3. Return on Total Assets

This is a ratio that measures a company's earnings before interest and taxes (EBIT) against its total net assets. The ratio is considered an indicator of how effectively a company is using its assets to generate earnings before contractual obligations must be paid.

The ratio is calculated by dividing EBIT by the total net assets. Here EBIT is net income plus interest expense and taxes.

12 months ended

Jan 31, 2010

Jan 31, 2011

Jan 31, 2012

Jan 31, 2013

Jan 31, 2014

Wal-Mart

14.39%

15.13%

14.01%

13.99%

13.51%

Costco

8.57%

9.32%

9.65%

10.70%

10.66%

Target

11.00%

12.63%

11.97%

11.67%

9.99%

PriceSmart

12.05%

13.44%

14.46%

15.31%

15.84%

Wal-Mart seems to have the superior business when looking at the retailer's return on total assets (ROTA) compared to its competitors. It's generating a return on total assets of between 14%-15% over the past five years and this exceeds that of Costco and Target by a few hundred basis points. As for PriceSmart, it has started to generate a better ROTA figure than Wal-Mart over the past three years. But this is only by a little bit. Still, taking into consideration Wal-Mart's size an investor would prefer to have his or her money in WMT stock.

All of these numbers so far indicate that Wal-Mart is operating very efficiently. Let's now take a look at the Return on Capital Employed (ROCE).

4. Return on Capital Employed

A financial ratio that measures a company's profitability and the efficiency with which its capital is employed. Return on Capital Employed (ROCE) is calculated as:
ROCE = Earnings Before Interest and Tax (EBIT) / Capital Employed
"Capital Employed" as shown in the denominator is the sum of shareholders' equity and debt liabilities - it can be simplified as (Total Assets - Current Liabilities).

12 months ended

Jan 31, 2010

Jan 31, 2011

Jan 31, 2012

Jan 31, 2013

Jan 31, 2014

Wal-Mart

20.44%

21.42%

19.80%

20.74%

19.54%

Costco

14.35%

15.60%

16.44%

18.84%

18.37%

Target

14.08%

15.62%

16.46%

15.74%

13.31%

PriceSmart

16.52%

18.84%

20.85%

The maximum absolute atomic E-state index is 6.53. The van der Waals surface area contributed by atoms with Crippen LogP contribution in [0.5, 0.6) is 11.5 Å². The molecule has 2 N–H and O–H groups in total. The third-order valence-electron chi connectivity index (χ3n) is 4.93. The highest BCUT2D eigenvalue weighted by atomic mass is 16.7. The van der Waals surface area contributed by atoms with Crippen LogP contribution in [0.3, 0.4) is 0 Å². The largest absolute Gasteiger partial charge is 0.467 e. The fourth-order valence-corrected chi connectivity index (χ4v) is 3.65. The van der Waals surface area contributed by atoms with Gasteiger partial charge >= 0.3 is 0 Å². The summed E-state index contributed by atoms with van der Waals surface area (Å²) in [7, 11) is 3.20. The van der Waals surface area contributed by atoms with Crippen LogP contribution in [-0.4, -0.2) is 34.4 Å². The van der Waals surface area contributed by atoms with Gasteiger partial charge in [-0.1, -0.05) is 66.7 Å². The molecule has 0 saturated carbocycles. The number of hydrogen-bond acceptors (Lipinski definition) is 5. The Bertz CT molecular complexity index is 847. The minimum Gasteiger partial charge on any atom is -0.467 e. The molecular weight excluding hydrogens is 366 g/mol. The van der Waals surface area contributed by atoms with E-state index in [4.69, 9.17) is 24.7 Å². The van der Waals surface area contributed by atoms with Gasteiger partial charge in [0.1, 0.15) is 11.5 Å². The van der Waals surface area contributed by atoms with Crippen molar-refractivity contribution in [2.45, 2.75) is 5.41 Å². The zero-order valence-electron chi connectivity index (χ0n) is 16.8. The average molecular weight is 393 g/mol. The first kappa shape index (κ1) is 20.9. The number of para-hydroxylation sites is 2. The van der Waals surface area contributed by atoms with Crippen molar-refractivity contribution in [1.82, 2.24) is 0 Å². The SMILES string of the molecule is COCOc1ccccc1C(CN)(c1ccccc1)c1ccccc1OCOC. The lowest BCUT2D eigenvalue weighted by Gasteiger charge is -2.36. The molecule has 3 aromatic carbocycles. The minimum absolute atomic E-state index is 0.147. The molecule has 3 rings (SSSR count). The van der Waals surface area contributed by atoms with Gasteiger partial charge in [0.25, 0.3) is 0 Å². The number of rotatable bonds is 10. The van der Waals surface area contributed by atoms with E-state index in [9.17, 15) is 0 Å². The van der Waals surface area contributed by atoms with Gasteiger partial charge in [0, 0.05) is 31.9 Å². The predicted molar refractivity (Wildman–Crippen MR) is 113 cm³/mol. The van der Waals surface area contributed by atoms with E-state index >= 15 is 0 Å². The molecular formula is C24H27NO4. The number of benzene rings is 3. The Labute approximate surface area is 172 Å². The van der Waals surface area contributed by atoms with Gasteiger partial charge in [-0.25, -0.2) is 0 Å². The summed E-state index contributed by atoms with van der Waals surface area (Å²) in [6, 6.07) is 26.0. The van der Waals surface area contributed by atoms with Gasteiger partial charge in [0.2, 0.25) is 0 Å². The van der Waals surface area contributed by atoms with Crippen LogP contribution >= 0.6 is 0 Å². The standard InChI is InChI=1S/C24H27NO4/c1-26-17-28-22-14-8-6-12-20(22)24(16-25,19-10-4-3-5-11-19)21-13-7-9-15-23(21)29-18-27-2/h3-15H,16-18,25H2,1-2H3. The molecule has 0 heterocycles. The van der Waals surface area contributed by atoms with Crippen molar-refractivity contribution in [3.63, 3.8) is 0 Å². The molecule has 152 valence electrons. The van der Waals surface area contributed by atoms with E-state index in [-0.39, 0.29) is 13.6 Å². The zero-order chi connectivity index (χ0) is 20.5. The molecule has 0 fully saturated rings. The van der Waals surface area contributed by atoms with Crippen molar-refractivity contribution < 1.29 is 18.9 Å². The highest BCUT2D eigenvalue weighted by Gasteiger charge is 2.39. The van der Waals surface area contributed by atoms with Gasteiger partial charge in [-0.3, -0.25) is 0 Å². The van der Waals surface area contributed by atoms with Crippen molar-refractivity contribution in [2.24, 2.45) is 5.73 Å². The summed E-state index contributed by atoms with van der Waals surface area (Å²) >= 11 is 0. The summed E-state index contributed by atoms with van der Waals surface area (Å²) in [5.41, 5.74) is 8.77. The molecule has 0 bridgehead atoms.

21.76%

23.05%

Wal-Mart has come out on top again. The company definitely has an edge and shareholders will benefit from this. The retailer has been profitable over the years and these profits appear to be sustainable going forward. But it must be stated here that financial metrics are just one side of the story. Nonetheless, when there is financial discipline a retailer can enjoy some good profits and hope to keep expanding.

Conclusion: Be bullish on Wal-Mart shares

Wal-Mart is looking good when it comes to the four Rs in retail. The world's largest retailer recently announced that it is going to up its price-matches. In doing so, the company looks to expand its online tool that compares prices on thousands of items with those of rivals such as Target and Costco to more cities over the next few months, after rolling it out in 7 cities in March. Furthermore, the retail king wants to add thousands of more products, from clothes to groceries, to its Savings Catcher online tool. This tool will also be available for smartphone and tablet users in the form of a mobile app.

It does appear that Wal-Mart's financial discipline should allow it to win in this venture as well.

Disclosure: The author has no positions in any stocks mentioned, and no plans to initiate any positions within the next 72 hours. The author wrote this article themselves, and it expresses their own opinions. The author is not receiving compensation for it (other than from Seeking Alpha). The author has no business relationship with any company whose stock is mentioned in this article.

Source: Wal-Mart: The Four Rs Of Retail